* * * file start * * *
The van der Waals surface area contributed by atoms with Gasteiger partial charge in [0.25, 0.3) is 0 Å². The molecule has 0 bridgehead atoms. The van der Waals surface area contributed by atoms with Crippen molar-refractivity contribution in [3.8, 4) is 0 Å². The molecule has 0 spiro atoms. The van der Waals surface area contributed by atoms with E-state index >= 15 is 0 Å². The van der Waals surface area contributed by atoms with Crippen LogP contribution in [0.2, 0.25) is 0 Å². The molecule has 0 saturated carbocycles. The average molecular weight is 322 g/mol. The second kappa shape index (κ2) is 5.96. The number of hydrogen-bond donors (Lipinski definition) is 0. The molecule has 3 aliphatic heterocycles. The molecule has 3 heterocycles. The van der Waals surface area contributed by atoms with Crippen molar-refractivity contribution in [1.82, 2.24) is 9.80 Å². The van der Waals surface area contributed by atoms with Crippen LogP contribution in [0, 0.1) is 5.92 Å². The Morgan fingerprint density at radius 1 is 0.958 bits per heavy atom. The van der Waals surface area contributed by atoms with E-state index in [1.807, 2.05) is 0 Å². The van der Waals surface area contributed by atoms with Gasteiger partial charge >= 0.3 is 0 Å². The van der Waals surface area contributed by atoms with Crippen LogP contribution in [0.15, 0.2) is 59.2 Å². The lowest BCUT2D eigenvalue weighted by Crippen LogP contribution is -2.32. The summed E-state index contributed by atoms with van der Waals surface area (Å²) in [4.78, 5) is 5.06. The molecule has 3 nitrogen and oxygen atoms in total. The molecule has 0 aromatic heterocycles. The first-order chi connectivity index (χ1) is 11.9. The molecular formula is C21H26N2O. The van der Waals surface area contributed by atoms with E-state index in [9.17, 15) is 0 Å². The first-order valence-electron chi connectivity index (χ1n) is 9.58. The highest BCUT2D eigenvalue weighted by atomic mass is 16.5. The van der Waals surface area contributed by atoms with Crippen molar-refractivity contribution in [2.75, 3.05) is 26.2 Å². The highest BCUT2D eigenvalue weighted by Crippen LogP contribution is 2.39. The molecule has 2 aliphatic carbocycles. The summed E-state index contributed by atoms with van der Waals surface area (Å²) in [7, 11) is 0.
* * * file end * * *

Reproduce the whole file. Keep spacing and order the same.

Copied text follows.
The van der Waals surface area contributed by atoms with Gasteiger partial charge in [0.25, 0.3) is 0 Å². The molecule has 0 bridgehead atoms. The van der Waals surface area contributed by atoms with Crippen molar-refractivity contribution in [3.8, 4) is 0 Å². The molecule has 0 spiro atoms. The van der Waals surface area contributed by atoms with E-state index >= 15 is 0 Å². The van der Waals surface area contributed by atoms with Crippen LogP contribution in [0.2, 0.25) is 0 Å². The molecule has 0 saturated carbocycles. The average molecular weight is 322 g/mol. The second kappa shape index (κ2) is 5.96. The number of hydrogen-bond donors (Lipinski definition) is 0. The molecule has 3 aliphatic heterocycles. The molecule has 3 heterocycles. The van der Waals surface area contributed by atoms with Crippen molar-refractivity contribution in [1.82, 2.24) is 9.80 Å². The van der Waals surface area contributed by atoms with Crippen LogP contribution in [0, 0.1) is 5.92 Å². The Morgan fingerprint density at radius 1 is 0.958 bits per heavy atom. The van der Waals surface area contributed by atoms with E-state index in [1.807, 2.05) is 0 Å². The van der Waals surface area contributed by atoms with Gasteiger partial charge >= 0.3 is 0 Å². The van der Waals surface area contributed by atoms with Crippen LogP contribution in [0.15, 0.2) is 59.2 Å². The lowest BCUT2D eigenvalue weighted by Crippen LogP contribution is -2.32. The summed E-state index contributed by atoms with van der Waals surface area (Å²) in [4.78, 5) is 5.06. The molecule has 3 nitrogen and oxygen atoms in total. The molecule has 0 aromatic heterocycles. The first-order chi connectivity index (χ1) is 11.9. The molecular formula is C21H26N2O. The van der Waals surface area contributed by atoms with E-state index in [9.17, 15) is 0 Å². The first-order valence-electron chi connectivity index (χ1n) is 9.58. The highest BCUT2D eigenvalue weighted by atomic mass is 16.5. The van der Waals surface area contributed by atoms with Crippen molar-refractivity contribution in [2.75, 3.05) is 26.2 Å². The highest BCUT2D eigenvalue weighted by Crippen LogP contribution is 2.39. The molecule has 2 aliphatic carbocycles. The summed E-state index contributed by atoms with van der Waals surface area (Å²) in [7, 11) is 0.